Eating energy-dense foods when one is not hungry is a contributor to obesity and overweight, which are risk factors for a range of cancer-promoting foods.
The goal of this project is to reduce cancer risk by improving cognitive self-regulation of cravings for cancer-promoting foods. We focus on craving of cancer-promoting foods as one proximal determinant of their consumption.
Craving consists of a subjective sense of wanting to eat a food, a motivation to seek out the food, and recurrent or intrusive thoughts related to the food. Considerable research shows that craving is a strong predictor of eating, even in the absence of hunger. Thus, enhancing a simple, low-cost and easily disseminated tool to reduce craving for cancer-promoting foods would meaningfully advance the goal of cancer prevention.
Studies from affective science and social neuroscience have identified cognitive self-regulation strategies that are effective in reducing craving and their associated neural systems. This work has focused mostly on craving for other appetitive stimuli (e.g., drug cues), and has only begun to study regulation of food craving. Recent results from our laboratory validated four strategies that are effective in reducing cravings for ED foods. This work relies upon self-reports of craving, which provide an empirical starting point but do not demonstrate the validity of the strategies on their own. Thus, the goals of the proposed project are to provide additional support for the effectiveness of cognitive self-regulation of food cravings using other measures beyond self-report, and to validate a theoretically grounded means to further increase the efficacy of those strategies—strategy choice. These goals will be accomplished in the context of a single longitudinal study. Obese and overweight participants, who have increased risk of developing cancer, will be randomly assigned to choose their own regulation strategy or to be assigned to one.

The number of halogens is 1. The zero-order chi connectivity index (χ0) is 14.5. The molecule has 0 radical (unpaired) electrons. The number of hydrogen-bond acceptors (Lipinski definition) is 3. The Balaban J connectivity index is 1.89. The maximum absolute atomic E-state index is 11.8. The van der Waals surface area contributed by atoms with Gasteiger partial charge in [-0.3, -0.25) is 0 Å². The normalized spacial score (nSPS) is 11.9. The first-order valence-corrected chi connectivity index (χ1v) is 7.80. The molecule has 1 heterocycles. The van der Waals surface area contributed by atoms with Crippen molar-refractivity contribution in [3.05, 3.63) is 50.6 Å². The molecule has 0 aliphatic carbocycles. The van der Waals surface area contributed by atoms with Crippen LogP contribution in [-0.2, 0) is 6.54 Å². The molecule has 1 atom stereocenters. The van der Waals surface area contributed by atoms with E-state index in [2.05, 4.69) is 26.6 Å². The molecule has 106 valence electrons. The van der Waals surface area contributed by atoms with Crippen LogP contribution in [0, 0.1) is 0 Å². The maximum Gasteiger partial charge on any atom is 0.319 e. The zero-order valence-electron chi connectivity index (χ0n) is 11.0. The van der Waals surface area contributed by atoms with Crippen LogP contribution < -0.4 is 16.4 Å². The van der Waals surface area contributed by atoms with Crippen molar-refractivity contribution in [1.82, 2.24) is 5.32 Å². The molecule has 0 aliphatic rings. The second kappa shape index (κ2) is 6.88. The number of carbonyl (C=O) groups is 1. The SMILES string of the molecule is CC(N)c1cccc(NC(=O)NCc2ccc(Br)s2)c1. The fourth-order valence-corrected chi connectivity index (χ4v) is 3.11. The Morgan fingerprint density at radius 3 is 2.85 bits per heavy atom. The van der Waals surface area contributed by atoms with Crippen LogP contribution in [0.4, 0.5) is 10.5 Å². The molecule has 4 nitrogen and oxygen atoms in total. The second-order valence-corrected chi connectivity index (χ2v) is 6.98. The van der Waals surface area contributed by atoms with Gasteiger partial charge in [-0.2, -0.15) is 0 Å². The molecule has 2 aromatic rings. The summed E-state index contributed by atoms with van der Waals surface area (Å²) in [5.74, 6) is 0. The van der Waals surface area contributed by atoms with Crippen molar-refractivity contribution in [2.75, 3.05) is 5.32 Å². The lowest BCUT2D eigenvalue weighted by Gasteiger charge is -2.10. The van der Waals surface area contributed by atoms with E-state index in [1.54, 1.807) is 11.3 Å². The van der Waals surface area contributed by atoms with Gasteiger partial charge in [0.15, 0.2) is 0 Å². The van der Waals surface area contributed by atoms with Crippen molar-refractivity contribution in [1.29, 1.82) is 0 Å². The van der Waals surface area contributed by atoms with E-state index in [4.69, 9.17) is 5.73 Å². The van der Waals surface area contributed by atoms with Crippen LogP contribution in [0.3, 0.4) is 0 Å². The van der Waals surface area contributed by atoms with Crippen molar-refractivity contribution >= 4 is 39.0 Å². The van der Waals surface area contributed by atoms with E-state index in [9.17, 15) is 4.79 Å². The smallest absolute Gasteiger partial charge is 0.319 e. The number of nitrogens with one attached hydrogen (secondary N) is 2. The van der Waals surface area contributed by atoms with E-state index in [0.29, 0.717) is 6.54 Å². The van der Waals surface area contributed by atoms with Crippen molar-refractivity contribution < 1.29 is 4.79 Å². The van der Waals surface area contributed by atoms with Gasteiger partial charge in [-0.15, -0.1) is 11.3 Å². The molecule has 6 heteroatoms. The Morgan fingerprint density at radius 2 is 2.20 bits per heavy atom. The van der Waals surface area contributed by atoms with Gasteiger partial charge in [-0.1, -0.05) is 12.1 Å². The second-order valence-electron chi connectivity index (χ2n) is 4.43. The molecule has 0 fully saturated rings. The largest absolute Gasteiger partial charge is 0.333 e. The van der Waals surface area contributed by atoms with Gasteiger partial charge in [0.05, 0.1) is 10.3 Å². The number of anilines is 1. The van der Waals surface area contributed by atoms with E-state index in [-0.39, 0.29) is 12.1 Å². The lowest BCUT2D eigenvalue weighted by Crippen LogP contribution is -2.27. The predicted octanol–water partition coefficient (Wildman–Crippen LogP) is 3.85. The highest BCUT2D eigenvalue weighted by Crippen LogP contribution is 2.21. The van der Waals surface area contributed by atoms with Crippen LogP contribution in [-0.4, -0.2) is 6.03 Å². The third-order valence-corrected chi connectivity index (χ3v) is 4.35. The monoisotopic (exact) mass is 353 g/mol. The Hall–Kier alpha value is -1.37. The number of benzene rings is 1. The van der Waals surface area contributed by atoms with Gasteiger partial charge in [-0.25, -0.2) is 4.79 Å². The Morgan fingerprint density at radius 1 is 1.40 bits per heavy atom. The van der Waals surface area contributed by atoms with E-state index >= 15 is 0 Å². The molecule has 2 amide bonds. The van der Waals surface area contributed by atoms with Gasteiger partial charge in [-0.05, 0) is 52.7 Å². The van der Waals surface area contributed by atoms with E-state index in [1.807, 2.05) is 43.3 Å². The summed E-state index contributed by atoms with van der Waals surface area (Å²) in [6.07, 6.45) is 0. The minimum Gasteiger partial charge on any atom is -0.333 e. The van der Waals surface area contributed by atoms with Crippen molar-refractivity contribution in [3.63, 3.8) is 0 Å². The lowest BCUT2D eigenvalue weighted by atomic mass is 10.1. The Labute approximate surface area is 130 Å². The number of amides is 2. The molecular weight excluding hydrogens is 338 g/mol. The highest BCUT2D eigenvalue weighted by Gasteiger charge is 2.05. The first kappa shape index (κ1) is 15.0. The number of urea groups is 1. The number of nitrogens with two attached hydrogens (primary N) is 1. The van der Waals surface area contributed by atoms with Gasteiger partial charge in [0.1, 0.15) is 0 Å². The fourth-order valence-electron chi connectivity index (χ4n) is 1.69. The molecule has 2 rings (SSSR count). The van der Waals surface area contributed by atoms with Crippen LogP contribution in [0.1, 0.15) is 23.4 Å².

Their self-reported cravings and brain activity will be recorded while they alternately view images of ED foods and regulate their responses to those foods. These data will be used to examine the effects of strategy choice on food regulation success (measured by changes in self-reported craving and brain activity). Immediately after the scan and then again 6 months later, participants will monitor their real-life consumption of a personally-craved ED food and report the number of servings they consume 4 times per day via text message.
The difference in number of servings consumed between the two groups will provide a behavioral measure of the efficacy of strategy choice on eating. Also, brain activity in key regions during food reactivity and regulation will be used to predict intake.
Psychological theory and previous neuroscience data suggest that brain activity, particularly in the ventromedial prefrontal cortex, will account for ED food intake above and beyond self-report, and will mediate the effect of strategy choice on intake.